Economic data & share prices
Economic data reflect the health of the overall economy and provide a snapshot of the business conditions that companies have been living with.
They are also used by the government to shape future economic policy, so can trigger expectations of government action such as interest rate or tax changes, which in turn will affect the business environment.
The release of important economic data is therefore greatly anticipated by shares traders, who use the numbers to predict if stock prices will rise or fall.
Because there are so many traders waiting to see what the latest release could mean for the economy, stock trading volumes on big data release days can be huge and share prices are often very volatile.
It is important to remember that economic data nearly always reflects the past rather than the present. There is a time lag between a statistics agency measuring data and releasing it and how 'up-to-date' a figure is can determine how big an impact it has on share prices.
Gross domestic product (GDP) measures the market value of all finished goods and services produced in a country.
It is taken as a gauge of the overall health of an economy and helps investors determine whether an economy is growing or shrinking.
Positive GDP figures will therefore usually help lift share prices as most companies perform better when an economy is expanding and more investors will want to own their stock.
The unemployment rate measures the percentage of the labour force that is out of work and actively seeking employment.
Low unemployment figures suggest that more consumers have disposable income to buy companies' goods and services. This tends to support companies' earnings and therefore their share prices.
Low unemployment also gives investors more confidence in the economy overall, which can increase their appetite for risk and their willingness to buy shares. This extra demand can also push up share prices in general.
The US non-farm payroll report – released on the first Friday of each month – measures the number of jobs that have been added or lost in the US.
Because employment figures reflect economic health and the US is the world's biggest economy, investors view the US non-farm payroll as a gauge of global economic prospects.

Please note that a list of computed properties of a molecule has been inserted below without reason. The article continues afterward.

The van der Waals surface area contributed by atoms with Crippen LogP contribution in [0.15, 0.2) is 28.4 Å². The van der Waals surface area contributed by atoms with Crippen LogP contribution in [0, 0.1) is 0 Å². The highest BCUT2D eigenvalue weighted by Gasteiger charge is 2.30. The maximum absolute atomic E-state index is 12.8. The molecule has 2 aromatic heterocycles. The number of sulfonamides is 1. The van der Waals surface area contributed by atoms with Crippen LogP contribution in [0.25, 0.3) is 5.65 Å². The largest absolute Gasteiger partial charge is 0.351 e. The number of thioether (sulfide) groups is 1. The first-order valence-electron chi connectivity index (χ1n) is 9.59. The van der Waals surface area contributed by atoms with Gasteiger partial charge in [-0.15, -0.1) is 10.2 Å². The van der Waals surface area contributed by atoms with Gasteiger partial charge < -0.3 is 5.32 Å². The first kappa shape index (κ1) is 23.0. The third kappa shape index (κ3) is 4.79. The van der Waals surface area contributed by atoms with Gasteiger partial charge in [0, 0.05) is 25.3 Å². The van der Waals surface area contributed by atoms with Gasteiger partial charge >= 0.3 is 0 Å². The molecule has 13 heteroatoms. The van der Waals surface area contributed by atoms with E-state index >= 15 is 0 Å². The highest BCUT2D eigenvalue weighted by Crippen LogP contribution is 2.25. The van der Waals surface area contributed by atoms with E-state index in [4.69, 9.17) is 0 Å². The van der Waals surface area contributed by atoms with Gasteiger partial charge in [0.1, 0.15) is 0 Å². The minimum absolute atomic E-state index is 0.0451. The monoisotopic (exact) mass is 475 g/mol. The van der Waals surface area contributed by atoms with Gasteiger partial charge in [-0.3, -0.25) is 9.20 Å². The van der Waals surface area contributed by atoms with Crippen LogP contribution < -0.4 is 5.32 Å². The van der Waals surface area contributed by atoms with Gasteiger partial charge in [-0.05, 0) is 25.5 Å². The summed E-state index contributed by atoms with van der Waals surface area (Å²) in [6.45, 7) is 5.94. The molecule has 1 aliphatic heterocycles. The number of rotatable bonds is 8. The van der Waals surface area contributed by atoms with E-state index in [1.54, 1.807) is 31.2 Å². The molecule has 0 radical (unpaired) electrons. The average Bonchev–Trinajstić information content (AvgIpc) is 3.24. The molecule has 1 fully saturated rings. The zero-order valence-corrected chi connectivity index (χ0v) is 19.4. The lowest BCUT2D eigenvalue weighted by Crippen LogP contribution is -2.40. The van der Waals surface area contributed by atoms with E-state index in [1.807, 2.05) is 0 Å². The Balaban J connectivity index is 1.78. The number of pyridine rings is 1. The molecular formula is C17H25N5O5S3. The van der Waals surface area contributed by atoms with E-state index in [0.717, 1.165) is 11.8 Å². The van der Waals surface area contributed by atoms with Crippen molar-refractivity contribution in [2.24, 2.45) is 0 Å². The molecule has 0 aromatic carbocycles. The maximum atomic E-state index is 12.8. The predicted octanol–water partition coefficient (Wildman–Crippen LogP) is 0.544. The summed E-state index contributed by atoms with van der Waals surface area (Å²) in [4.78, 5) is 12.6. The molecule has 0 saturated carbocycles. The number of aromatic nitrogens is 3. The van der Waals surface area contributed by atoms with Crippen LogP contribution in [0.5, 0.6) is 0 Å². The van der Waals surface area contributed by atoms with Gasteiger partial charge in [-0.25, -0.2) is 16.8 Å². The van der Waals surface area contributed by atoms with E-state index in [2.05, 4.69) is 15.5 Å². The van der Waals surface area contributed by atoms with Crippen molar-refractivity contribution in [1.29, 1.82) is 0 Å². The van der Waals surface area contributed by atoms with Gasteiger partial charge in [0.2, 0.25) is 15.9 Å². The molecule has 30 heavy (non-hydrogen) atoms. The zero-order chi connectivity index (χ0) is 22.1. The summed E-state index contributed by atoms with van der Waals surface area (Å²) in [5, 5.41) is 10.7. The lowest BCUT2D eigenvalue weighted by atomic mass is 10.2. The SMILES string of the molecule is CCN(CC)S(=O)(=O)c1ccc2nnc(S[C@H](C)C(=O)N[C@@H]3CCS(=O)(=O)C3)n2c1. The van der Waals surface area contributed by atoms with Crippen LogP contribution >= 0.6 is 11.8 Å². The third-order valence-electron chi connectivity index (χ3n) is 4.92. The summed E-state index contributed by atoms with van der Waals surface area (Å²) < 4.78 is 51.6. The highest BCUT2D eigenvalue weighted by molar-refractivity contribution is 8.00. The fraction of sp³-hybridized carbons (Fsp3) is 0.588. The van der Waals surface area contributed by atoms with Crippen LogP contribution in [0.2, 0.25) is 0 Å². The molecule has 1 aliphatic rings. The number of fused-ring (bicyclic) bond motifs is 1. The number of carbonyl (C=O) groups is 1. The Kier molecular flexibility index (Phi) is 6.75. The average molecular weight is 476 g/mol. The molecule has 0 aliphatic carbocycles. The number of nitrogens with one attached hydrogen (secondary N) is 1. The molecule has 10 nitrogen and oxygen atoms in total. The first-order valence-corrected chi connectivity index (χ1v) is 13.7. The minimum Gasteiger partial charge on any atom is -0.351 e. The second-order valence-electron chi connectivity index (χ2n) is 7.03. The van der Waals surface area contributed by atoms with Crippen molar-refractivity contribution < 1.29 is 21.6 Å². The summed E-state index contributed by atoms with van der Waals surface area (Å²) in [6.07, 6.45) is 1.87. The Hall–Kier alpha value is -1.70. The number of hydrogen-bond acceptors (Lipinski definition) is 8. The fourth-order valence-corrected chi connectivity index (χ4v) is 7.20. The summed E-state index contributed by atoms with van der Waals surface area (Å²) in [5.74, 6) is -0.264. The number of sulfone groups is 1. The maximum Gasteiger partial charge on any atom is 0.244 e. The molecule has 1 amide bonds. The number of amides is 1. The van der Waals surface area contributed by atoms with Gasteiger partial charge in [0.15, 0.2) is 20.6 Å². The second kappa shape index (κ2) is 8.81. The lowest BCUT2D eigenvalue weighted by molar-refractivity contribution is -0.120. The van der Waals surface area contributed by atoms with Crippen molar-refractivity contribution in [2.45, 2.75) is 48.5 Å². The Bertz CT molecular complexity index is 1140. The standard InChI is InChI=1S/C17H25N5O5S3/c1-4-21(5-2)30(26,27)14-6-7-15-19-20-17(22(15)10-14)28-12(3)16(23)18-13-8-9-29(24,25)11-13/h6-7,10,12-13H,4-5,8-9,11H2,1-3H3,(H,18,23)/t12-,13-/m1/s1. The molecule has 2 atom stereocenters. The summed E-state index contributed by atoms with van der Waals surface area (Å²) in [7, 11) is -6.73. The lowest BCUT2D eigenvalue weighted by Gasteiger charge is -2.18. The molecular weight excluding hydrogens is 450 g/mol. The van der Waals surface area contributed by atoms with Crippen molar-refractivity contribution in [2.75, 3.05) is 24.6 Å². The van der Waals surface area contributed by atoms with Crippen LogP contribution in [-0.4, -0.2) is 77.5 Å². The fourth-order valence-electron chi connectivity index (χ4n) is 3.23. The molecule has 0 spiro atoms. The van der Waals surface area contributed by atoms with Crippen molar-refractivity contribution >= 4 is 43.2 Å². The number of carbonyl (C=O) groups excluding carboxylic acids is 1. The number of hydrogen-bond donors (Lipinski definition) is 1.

A good or bad non-farm payroll figure can therefore affect the share price of companies that do not even operate in the US.
Retail sales measure how much money consumers have spent in stores, catalogues and online over the previous month.
Figures are broken down into sectors, detailing for example how much has been spent on clothing or food.
Retail sales will obviously impact the share price of retailers, as they reflect how well the industry is performing.
Because demand for specific goods is detailed in the figures, investors can also use them to decide whether to invest in the shares of, for example, a supermarket chain instead of a fashion retailer.
Retail sales also reflect the wider economy as they show how much consumers are spending and how confident they are about their own economic prospects.
Retail sales also make up a large portion of GDP, so a string of big sales falls can be an early indicator of a recession.
Housing and construction
The housing and construction industry is considered a key element of any economy.
A range of figures, such as new building starts, construction costs and house prices, are released each month to reflect the health of the industry.
Figures pointing to high activity in construction will obviously support the share prices of construction companies and home builders as they win more business.
A busy construction industry can also support the wider economy – and therefore share prices in other sectors – as jobs are created and demand rises for the raw materials used in construction.
House prices and home sales data are also closely watched, especially in the UK. Higher house prices make home owners feel wealthier and this can increase their spending on the goods and services that companies provide. This can therefore boost share prices.
In this lesson you have learned …
- … economic data reflects the health of the overall economy and provides a snapshot of the trading conditions that companies have been living with.
- … it is used by the government to shape future economic policy, so can trigger expectations of government action such as interest rate or tax change, which will in turn affect the business environment.
- … economic data reflect the past rather than the present and there is a time lag between a statistics agency measuring the data and releasing it.
- … GDP is taken as a gauge of the overall health of an economy and helps investors determine whether an economy is growing or shrinking.
- … positive GDP figures can lift share prices as most companies perform better when an economy is expanding.
- … low unemployment figures suggest that more consumers have disposable income to buy companies’ goods and services and this supports companies' earnings and share prices.
- … retail sales figures impact the share price of retailers, as they reflect how well the industry is performing.
- … because the figures are broken down to show demand for specific goods, investors can use them to decide whether to invest in the shares of, for example, a supermarket chain or a fashion retailer.
- … figures pointing to high activity in construction support the share prices of construction companies and home builders as they win more business.
- … a busy construction sector can also support the wider economy – and therefore share prices in other sectors – as jobs are created and demand rises for the raw materials used in construction.
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